02/06/2013 08:13 EST | Updated 04/08/2013 05:12 EDT

I'm Fertile. I Want to Adopt. Don't Call Me a Baby Thief

This undated image released courtesy of singer and UNICEF Goodwill Ambassador Shakira shows FC Barcelona star Gerard Piqué kissing the cheek of his son Milan, born Jan. 22 in Barcelona. The couple are inviting friends and fans to join their online baby shower to help provide life-saving items to children and communities in some of the poorest corners of the globe. After purchasing an Inspired Gift, they will then receive a personal thank you message from the couple. (AP Photo/courtesy of Shakira)

I am a heterosexual woman, recently in my mid-thirties, with a long-term partner, biological daughter and no fertility issues. I want to adopt our second child. Some people would rather I not.

When I tell people that I want to adopt, they look at me wide-eyed and ask why I would go through the expense and bureaucracy when I could just have more biological children. I want to adopt, I tell them. I want to be a parent to a child who needs parents. Having a child either way is a process that may be fraught with obstacles and expenses. I don't see one as being better than the other.

Inquiring minds continue by asking, "Why would you risk having an adopted child that is not as [insert your 'wonderful' word here] as your biological daughter?" I respond by saying that I see it as an opportunity to parent an adopted child who will be as special as our biological daughter. Our children will be different, adopted or not. They will not be the same, nor would we want them to be. Nobody is better because of blood.

And if anyone asks if I'm adopting because I think it is fashionable like Angelina or Madonna, my response would be: "Are you a moron?"

Now, I have been able to answer all of these questions without taking the connotations, incredulous glares and judgmental tones personally. But then, I got this question: "Why would you want to steal a baby from a family that can't have children?" I was floored. This ridiculous question did not come from a curious acquaintance, friend or relative. It came from a prominent private adoption practitioner, who was referred to us by a couple that had successfully adopted. This woman couldn't understand why we were "doing what we were doing when we didn't have to." Why would you want to hurt other families who can't have children on their own, she'd said.

To my surprise, I calmly countered. "Isn't it up to the birth mother to pick the family that they think could offer the best home to their child? If the birth mother thinks our family is better than a family profile with fertility issues, isn't that fair?"

The private practitioner told me she would still take our money and accept our profile. Something didn't feel right. I asked her point blank, given how strongly she was opposed to us adopting, if she'd really be showing our profile to birth mothers or present us fairly to the birth mothers. No, you are right, I wouldn't, she sighed. And that was it. Ultimately, she would not accept our application.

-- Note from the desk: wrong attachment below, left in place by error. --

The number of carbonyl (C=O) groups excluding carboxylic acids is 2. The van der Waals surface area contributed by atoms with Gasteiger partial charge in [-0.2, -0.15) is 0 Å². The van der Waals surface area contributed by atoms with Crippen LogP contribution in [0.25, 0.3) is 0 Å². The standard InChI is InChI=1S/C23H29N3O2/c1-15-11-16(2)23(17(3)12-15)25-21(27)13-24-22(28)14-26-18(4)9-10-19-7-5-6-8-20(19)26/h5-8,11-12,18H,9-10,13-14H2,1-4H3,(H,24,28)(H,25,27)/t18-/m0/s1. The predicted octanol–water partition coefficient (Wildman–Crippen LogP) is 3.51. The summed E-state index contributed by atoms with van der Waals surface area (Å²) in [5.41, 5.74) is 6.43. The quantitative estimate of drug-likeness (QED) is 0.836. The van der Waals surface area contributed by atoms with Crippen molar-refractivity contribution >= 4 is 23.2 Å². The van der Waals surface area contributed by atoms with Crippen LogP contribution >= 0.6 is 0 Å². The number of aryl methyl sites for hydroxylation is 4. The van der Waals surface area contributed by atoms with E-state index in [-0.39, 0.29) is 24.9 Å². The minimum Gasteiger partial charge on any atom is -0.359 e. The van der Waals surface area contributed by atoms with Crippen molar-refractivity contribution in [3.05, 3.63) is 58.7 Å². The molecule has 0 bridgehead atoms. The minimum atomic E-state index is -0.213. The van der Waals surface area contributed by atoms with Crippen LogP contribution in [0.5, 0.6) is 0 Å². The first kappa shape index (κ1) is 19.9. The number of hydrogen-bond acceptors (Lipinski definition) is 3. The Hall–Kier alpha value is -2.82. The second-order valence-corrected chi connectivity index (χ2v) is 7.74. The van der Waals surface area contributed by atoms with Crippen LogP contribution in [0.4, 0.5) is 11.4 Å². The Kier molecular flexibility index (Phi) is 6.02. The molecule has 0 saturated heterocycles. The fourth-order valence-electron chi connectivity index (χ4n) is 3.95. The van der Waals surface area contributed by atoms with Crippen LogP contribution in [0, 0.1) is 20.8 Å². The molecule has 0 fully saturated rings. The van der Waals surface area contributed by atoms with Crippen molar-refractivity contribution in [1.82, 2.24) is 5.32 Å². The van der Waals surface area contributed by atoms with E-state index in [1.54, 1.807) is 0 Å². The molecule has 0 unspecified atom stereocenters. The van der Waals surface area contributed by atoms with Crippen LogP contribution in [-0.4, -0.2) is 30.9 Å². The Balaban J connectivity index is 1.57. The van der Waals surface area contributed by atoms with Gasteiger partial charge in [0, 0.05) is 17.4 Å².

I called every private adoption practitioner in the city to ask if my fertility was an issue. Had our adoption social worker not tipped me off that private adoption practitioners frowned upon families without fertility issues, I would never in a million years had thought to call and check. My social worker had been at a conference the week before and was informed that this was a common consensus amongst private practitioners. After my calls, I had to accept that fact.

It had never crossed my mind that we were in competition against infertile families. For me, it had simply been the question of whether we could provide a home for a child who, for whatever reason, was unable to be with their birth families. What kept me up at night was the question of how we could be the best parents to help a child build the best possible life and give them all of the opportunities they desire. These were the same thoughts that cross my mind about my biological daughter.

After the shock of the accusation of being a baby thief, I became angry. I added a new pillar to our family plan: adoption was our Plan A. We weren't adopting because we were unable to have children. No child in our home would ever be considered Plan B. At the time, I thought that I was simply strengthening the rationale of our family plan. Now I know that I was reacting to the fact that I was competing with infertile families.

While I have taken myself out of the race, I have not overlooked the reality of the situation that remains blatantly unfair. The injustice is the fault of the practitioners, not the families in the system. It is discrimination, pure and simple. In being advocates of infertile families at the expense of other prospective parents, they are doing a disservice to birth mothers by not presenting profiles of all prospective families, fertile or not.

I believe that the private Canadian adoption system has lost sight of what is paramount to the process: the needs of the children who need forever families. There has been a clear shift away from this goal towards fulfilling the desires of parents who are unable to conceive.

What does this mean for my story? Through this process, I have realized that I have become frustrated, insulted, offended, angry and disillusioned. But, more importantly, I have learned that I am dedicated to my adopted child and the process of bringing him/her home to us. Our adoption story will not begin with the day he/she enters our home but years before, even before we had our birth daughter, when I decided that our family belonged to him. Will this make us a better family for an adopted child than a family with fertility issues? Who knows? What I do know is that it doesn't make us worse.

By Amana Manori

Adoption Portraits